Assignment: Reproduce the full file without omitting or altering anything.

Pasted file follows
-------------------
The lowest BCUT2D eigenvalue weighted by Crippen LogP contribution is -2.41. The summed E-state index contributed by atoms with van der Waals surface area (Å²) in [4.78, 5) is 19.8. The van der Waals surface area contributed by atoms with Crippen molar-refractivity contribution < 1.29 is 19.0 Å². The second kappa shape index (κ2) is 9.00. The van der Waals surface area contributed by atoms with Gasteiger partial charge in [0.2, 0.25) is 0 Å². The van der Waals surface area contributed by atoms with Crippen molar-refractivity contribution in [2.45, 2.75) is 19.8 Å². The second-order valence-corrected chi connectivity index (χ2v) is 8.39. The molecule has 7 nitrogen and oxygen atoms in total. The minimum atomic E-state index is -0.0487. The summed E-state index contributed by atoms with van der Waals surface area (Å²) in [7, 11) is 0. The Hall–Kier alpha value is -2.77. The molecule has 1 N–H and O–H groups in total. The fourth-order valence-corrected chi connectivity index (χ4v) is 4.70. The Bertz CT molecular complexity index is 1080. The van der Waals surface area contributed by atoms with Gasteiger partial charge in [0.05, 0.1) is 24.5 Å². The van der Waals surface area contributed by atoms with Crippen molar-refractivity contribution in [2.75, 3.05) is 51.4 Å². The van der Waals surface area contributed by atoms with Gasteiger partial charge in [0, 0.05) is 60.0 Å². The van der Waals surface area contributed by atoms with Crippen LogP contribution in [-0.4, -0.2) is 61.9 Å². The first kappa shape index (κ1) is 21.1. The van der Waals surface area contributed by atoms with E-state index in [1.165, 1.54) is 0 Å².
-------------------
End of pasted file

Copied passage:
The lowest BCUT2D eigenvalue weighted by Crippen LogP contribution is -2.41. The summed E-state index contributed by atoms with van der Waals surface area (Å²) in [4.78, 5) is 19.8. The van der Waals surface area contributed by atoms with Crippen molar-refractivity contribution < 1.29 is 19.0 Å². The second kappa shape index (κ2) is 9.00. The van der Waals surface area contributed by atoms with Gasteiger partial charge in [0.2, 0.25) is 0 Å². The van der Waals surface area contributed by atoms with Crippen molar-refractivity contribution in [2.45, 2.75) is 19.8 Å². The second-order valence-corrected chi connectivity index (χ2v) is 8.39. The molecule has 7 nitrogen and oxygen atoms in total. The minimum atomic E-state index is -0.0487. The summed E-state index contributed by atoms with van der Waals surface area (Å²) in [7, 11) is 0. The Hall–Kier alpha value is -2.77. The molecule has 1 N–H and O–H groups in total. The fourth-order valence-corrected chi connectivity index (χ4v) is 4.70. The Bertz CT molecular complexity index is 1080. The van der Waals surface area contributed by atoms with Gasteiger partial charge in [0.05, 0.1) is 24.5 Å². The van der Waals surface area contributed by atoms with Crippen molar-refractivity contribution in [2.75, 3.05) is 51.4 Å². The van der Waals surface area contributed by atoms with Gasteiger partial charge in [0, 0.05) is 60.0 Å². The van der Waals surface area contributed by atoms with Crippen LogP contribution in [-0.4, -0.2) is 61.9 Å². The first kappa shape index (κ1) is 21.1. The van der Waals surface area contributed by atoms with E-state index in [1.165, 1.54) is 0 Å².